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Mediation: Is it for You?

Mediation: Is it for You?

Mann Lawyers

Posted March 22, 2018

Throughout life, many people will encounter a family situation that calls for professional help and expertise that they do not possess.  For instance, a person may need assistance to resolve a family conflict, help negotiate a workable child-focused parenting arrangement, or conclude other arrangements arising from separation or divorce. There are several options available in these circumstances, including court litigation, collaborative family law and mediation.  In this blog, I will address some frequently asked questions on mediation, a practical and cost-effective approach to resolving family issues.

What is mediation?

Mediation is a process where you meet with a neutral person who assists you in your discussions to reach an agreement. In family law matters, most mediators are experienced family law lawyers who have received specialized mediation training. The mediator facilitates the discussion, provides information, canvasses options and assists in the negotiations. The mediator is a neutral  facilitator, not your or your spouse’s lawyer. The mediator does not decide; you and your spouse do. Most mediators will draft the separation agreement following successful mediation meetings. Each party then takes the proposed separation agreement to their own lawyer for independent legal advice. Your lawyer will explain to you your legal rights and obligations under the terms of the proposed Agreement.

How does it differ from other approaches to arriving at a settlement/resolution?

In mediation you are in control of the process and the outcome. In court, you do not control the process or the outcome as the Judge decides. Mediation is also different from the collaborative family law process. In the collaborative family law process there is no mediator. Instead, each spouse is represented by a specially collaboratively trained lawyer, and the parties, together with their collaborative lawyers and possibly other professionals (financial or parenting experts), negotiate an agreement as a team.

What are the advantages of mediation?

There are many advantages of mediation to negotiate a separation agreement. You and your spouse choose your mediator and you control the outcome of the process as you negotiate and decide on the terms of your agreement. Contrary to court proceedings, successful mediations are a respectful process where you and your spouse cooperate to find solutions which best meets your and your children’s needs. Mediations are also private and confidential. Although successful mediations generally require several meetings and you will need to obtain independent legal advice from your own lawyer who will explain your rights and obligations under the proposed separation agreement before it is signed, the process is much faster compared to Court litigation, which can take years. As a result, the financial cost of mediation is much less than the cost of protracted litigation.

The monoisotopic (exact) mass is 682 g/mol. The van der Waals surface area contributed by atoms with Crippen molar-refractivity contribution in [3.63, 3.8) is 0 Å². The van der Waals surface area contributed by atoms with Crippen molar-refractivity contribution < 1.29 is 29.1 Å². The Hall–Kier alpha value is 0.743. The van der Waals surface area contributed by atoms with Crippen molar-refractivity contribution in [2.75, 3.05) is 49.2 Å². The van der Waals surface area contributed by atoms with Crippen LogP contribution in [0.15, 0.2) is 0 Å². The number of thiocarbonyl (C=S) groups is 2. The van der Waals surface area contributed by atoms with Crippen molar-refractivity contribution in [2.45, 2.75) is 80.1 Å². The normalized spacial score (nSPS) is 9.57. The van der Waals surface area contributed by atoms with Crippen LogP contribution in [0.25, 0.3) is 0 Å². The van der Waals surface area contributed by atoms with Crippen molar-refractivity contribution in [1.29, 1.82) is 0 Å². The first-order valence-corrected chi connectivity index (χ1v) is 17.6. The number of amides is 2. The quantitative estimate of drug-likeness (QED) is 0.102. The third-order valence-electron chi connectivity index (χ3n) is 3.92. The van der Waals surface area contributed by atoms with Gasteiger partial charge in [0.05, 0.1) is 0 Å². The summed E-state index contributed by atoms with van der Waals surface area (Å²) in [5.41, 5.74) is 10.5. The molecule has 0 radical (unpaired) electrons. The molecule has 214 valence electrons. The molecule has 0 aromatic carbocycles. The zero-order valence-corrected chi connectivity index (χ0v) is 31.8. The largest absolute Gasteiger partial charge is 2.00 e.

Is mediation for everyone?

No resolution is possible without a dialogue. Mediation will require that you and your spouse communicate or work together to find solutions. Mental health issues, abuse during the relationship or power imbalances may render mediation an unsuitable option. Because mediation is a voluntary process, a willingness to cooperate, compromise and reasonably discuss issues to find solutions is key to success.

Can my lawyer participate with me in the mediation?

Yes. However, to save costs, many clients go to mediation without their lawyers. If you have a lawyer, you can seek his or her advice before or after mediation sessions. Being prepared with clear objectives, and open mind and relevant documents (financial information, etc.) will increase the likelihood of a successful outcome at mediation.

How do I find a mediator? Should I look for certain qualifications?

Ask a friend, relative or colleague who has gone through mediation for a referral. You can also contact a family law lawyer and ask for a referral to a mediator.

This blog post was written by Caspar vanBaal, a member of the Family Law team. He can be reached at 613-369-0380 or at

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